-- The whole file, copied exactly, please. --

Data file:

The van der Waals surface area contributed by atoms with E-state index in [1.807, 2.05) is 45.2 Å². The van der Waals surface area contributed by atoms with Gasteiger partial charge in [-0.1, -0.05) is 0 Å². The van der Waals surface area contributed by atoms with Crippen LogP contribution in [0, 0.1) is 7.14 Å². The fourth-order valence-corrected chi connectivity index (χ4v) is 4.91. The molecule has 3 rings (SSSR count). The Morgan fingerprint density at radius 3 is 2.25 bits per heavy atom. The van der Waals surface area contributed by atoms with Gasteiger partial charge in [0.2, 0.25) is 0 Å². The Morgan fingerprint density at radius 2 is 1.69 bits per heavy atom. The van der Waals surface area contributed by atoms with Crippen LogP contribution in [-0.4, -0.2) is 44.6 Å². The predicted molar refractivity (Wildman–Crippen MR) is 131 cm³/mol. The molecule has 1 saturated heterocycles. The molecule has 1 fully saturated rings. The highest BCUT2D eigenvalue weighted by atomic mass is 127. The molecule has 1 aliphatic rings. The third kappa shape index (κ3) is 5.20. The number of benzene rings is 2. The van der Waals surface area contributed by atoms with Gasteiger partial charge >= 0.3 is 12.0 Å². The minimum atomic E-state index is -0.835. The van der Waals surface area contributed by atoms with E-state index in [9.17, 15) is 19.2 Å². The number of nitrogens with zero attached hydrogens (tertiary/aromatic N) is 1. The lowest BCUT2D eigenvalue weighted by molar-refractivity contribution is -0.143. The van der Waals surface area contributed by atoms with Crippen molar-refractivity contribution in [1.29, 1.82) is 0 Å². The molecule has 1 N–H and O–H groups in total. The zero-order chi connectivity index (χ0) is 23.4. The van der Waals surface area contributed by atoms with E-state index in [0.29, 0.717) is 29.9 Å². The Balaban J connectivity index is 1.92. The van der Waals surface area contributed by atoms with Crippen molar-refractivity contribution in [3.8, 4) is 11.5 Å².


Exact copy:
The van der Waals surface area contributed by atoms with E-state index in [1.807, 2.05) is 45.2 Å². The van der Waals surface area contributed by atoms with Gasteiger partial charge in [-0.1, -0.05) is 0 Å². The van der Waals surface area contributed by atoms with Crippen LogP contribution in [0, 0.1) is 7.14 Å². The fourth-order valence-corrected chi connectivity index (χ4v) is 4.91. The molecule has 3 rings (SSSR count). The Morgan fingerprint density at radius 3 is 2.25 bits per heavy atom. The van der Waals surface area contributed by atoms with Gasteiger partial charge in [0.2, 0.25) is 0 Å². The Morgan fingerprint density at radius 2 is 1.69 bits per heavy atom. The van der Waals surface area contributed by atoms with Crippen LogP contribution in [-0.4, -0.2) is 44.6 Å². The predicted molar refractivity (Wildman–Crippen MR) is 131 cm³/mol. The molecule has 1 saturated heterocycles. The molecule has 1 fully saturated rings. The highest BCUT2D eigenvalue weighted by atomic mass is 127. The molecule has 1 aliphatic rings. The third kappa shape index (κ3) is 5.20. The number of benzene rings is 2. The van der Waals surface area contributed by atoms with Gasteiger partial charge >= 0.3 is 12.0 Å². The minimum atomic E-state index is -0.835. The van der Waals surface area contributed by atoms with E-state index in [9.17, 15) is 19.2 Å². The number of nitrogens with zero attached hydrogens (tertiary/aromatic N) is 1. The lowest BCUT2D eigenvalue weighted by molar-refractivity contribution is -0.143. The van der Waals surface area contributed by atoms with Crippen molar-refractivity contribution in [1.29, 1.82) is 0 Å². The molecule has 1 N–H and O–H groups in total. The zero-order chi connectivity index (χ0) is 23.4. The van der Waals surface area contributed by atoms with E-state index in [0.29, 0.717) is 29.9 Å². The Balaban J connectivity index is 1.92. The van der Waals surface area contributed by atoms with Crippen molar-refractivity contribution in [3.8, 4) is 11.5 Å².